I went to work, expecting a fine day. And then the rage happened. Slowly, the steam was building up. I wanted to grab peoples’ heads and clop them together like empty coconut halves. I snapped at a co-worker. I still feel bad about that.
Where did all this turmoil come from? I feel like a hypocrite, having talked recently about not wanting other people to rage in my store. But damned if I didn’t want it! Fueling the rage machine is all I desired. It would feel good to holler at somebody who, when I say “Decaf soy latte,” asks me if it’s a decaf.
Why am I like this? Why am I of the opinion that people-who-don’t-stop-talking-on-their-phone-long-enough-to-order need a swift high stick to the crotch? Why do I feel entitled to be the deliverer of crotch hockey mayhem?
Maybe someday I’ll grow up.
I went to work around 1PM. It was around 4PM before I finally trusted myself enough to lighten up, and be friendly around everyone. The power of friendliness, and a returned smile, is so much more lasting than a sharp word and a snarl.
I made it through the day. I smiled most of the time. If I hurt anyone, sorry. I tried really hard to keep my mood level. Sometimes it’s hard to dial down the machine.
Sometimes I think of Thomas Merton, who sat in his cell writing all day, never speaking a word, and lamenting his horrible litany of sinful, sinny sins. I often wondered “How can a silent monk who writes all day have enough sin to fill even a thimble?” I think I get it, although I don’t know if I’d call the struggle to be kind every day a sin. It’s just Life. If I want to be a good guy–and I do want to be one–it’s a constant battle of putting others’ concerns before my own. It’s a struggle to not refuel the machine, not to grasp hold of that grim feeling of power that comes when I verbally stab a person. It’s about trying like hell to stamp out my own pride, so others can be honored by me. It’s not easy. I fight every step of the way. but I’m beginning to understand. Damn you Merton! I hate when you’re right! I just try to calm myself, and start over. Remember to smile when the judges are watching, like my choir director taught me, and practice smiling even when they aren’t. It works. It’s almost inhumane in its difficulty, but I managed yet another day of not blowing my stack.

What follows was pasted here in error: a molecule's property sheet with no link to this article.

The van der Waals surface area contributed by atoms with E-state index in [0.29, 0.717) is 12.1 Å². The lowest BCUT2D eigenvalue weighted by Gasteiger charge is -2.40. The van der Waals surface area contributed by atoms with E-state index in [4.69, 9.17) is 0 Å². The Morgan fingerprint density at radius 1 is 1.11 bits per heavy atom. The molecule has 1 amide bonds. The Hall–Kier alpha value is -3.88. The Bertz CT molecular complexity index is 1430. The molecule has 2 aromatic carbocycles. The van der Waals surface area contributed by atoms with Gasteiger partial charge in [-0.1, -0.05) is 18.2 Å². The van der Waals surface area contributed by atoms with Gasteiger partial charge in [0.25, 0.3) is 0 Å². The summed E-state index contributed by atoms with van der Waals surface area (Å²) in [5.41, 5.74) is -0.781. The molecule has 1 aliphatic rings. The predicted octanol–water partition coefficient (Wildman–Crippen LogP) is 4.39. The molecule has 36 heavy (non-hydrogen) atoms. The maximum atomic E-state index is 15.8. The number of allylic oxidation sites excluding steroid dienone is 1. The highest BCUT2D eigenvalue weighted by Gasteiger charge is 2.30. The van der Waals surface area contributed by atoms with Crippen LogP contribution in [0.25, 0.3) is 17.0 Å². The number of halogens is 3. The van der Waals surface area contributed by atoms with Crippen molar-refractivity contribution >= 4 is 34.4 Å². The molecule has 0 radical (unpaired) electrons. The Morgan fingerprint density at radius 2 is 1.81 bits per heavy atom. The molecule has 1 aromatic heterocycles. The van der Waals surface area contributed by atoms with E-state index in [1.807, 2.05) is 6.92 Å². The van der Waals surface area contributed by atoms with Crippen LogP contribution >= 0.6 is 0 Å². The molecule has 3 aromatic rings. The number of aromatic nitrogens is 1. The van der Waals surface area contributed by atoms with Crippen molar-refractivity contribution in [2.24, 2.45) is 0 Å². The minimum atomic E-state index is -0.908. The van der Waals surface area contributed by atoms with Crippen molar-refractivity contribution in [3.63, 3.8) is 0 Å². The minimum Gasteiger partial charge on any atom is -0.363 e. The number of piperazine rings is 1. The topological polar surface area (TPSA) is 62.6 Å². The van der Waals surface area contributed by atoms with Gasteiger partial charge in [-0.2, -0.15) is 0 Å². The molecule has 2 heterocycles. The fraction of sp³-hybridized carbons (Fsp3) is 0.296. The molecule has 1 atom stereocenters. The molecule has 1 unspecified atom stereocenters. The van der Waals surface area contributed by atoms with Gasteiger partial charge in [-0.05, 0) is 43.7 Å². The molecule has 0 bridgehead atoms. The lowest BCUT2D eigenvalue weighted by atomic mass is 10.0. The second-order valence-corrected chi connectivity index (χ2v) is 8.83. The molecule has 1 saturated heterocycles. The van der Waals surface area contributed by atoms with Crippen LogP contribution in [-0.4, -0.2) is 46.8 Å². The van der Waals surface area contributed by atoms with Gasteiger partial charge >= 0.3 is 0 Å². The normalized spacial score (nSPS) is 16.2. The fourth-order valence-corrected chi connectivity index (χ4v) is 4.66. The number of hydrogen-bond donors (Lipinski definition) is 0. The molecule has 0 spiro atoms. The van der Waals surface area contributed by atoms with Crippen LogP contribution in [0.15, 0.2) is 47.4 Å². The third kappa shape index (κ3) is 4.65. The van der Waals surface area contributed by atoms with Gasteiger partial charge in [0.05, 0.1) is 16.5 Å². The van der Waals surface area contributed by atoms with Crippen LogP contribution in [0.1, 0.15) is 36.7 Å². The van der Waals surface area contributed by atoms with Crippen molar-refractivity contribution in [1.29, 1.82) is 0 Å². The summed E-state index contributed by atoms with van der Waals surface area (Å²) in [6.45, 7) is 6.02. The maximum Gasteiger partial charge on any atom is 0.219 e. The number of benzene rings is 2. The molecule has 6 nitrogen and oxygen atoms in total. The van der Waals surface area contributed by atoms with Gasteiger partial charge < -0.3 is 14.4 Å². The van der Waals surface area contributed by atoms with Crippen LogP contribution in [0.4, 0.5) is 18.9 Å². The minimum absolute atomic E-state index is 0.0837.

There’s no ultimate end result of this path. I just have to keep shutting down the machine; keep tamping back the rage. It’s all I can do. It’s my goal. Also I’d like to lose a hundred pounds and still keep eating cartons of Chips Ahoy cookies.
One thing at a time, ol’ Boy. One thing at a time. Grin.